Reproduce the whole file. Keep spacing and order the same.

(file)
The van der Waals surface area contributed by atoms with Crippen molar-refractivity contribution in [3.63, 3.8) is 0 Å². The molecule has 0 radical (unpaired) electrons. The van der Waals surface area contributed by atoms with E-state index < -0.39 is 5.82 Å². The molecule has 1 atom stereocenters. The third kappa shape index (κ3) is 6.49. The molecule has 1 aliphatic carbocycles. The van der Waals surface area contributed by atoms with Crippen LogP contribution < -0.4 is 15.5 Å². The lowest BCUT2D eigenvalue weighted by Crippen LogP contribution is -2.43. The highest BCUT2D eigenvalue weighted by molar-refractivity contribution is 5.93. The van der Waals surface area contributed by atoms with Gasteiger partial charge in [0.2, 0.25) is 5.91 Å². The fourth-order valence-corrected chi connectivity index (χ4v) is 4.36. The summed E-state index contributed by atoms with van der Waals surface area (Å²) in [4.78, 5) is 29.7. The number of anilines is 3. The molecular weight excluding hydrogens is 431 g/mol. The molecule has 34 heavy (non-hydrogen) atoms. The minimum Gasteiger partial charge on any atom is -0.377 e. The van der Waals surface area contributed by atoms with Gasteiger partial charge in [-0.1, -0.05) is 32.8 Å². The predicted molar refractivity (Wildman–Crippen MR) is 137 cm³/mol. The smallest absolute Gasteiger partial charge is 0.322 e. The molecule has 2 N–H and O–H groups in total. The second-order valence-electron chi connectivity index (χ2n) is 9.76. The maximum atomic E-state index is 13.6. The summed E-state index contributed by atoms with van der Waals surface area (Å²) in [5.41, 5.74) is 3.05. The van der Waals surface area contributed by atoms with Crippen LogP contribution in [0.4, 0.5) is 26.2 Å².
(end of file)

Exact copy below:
The van der Waals surface area contributed by atoms with Crippen molar-refractivity contribution in [3.63, 3.8) is 0 Å². The molecule has 0 radical (unpaired) electrons. The van der Waals surface area contributed by atoms with E-state index < -0.39 is 5.82 Å². The molecule has 1 atom stereocenters. The third kappa shape index (κ3) is 6.49. The molecule has 1 aliphatic carbocycles. The van der Waals surface area contributed by atoms with Crippen LogP contribution < -0.4 is 15.5 Å². The lowest BCUT2D eigenvalue weighted by Crippen LogP contribution is -2.43. The highest BCUT2D eigenvalue weighted by molar-refractivity contribution is 5.93. The van der Waals surface area contributed by atoms with Gasteiger partial charge in [0.2, 0.25) is 5.91 Å². The fourth-order valence-corrected chi connectivity index (χ4v) is 4.36. The summed E-state index contributed by atoms with van der Waals surface area (Å²) in [4.78, 5) is 29.7. The number of anilines is 3. The molecular weight excluding hydrogens is 431 g/mol. The molecule has 34 heavy (non-hydrogen) atoms. The minimum Gasteiger partial charge on any atom is -0.377 e. The van der Waals surface area contributed by atoms with Gasteiger partial charge in [-0.1, -0.05) is 32.8 Å². The predicted molar refractivity (Wildman–Crippen MR) is 137 cm³/mol. The smallest absolute Gasteiger partial charge is 0.322 e. The molecule has 2 N–H and O–H groups in total. The second-order valence-electron chi connectivity index (χ2n) is 9.76. The maximum atomic E-state index is 13.6. The summed E-state index contributed by atoms with van der Waals surface area (Å²) in [5.41, 5.74) is 3.05. The van der Waals surface area contributed by atoms with Crippen LogP contribution in [0.4, 0.5) is 26.2 Å².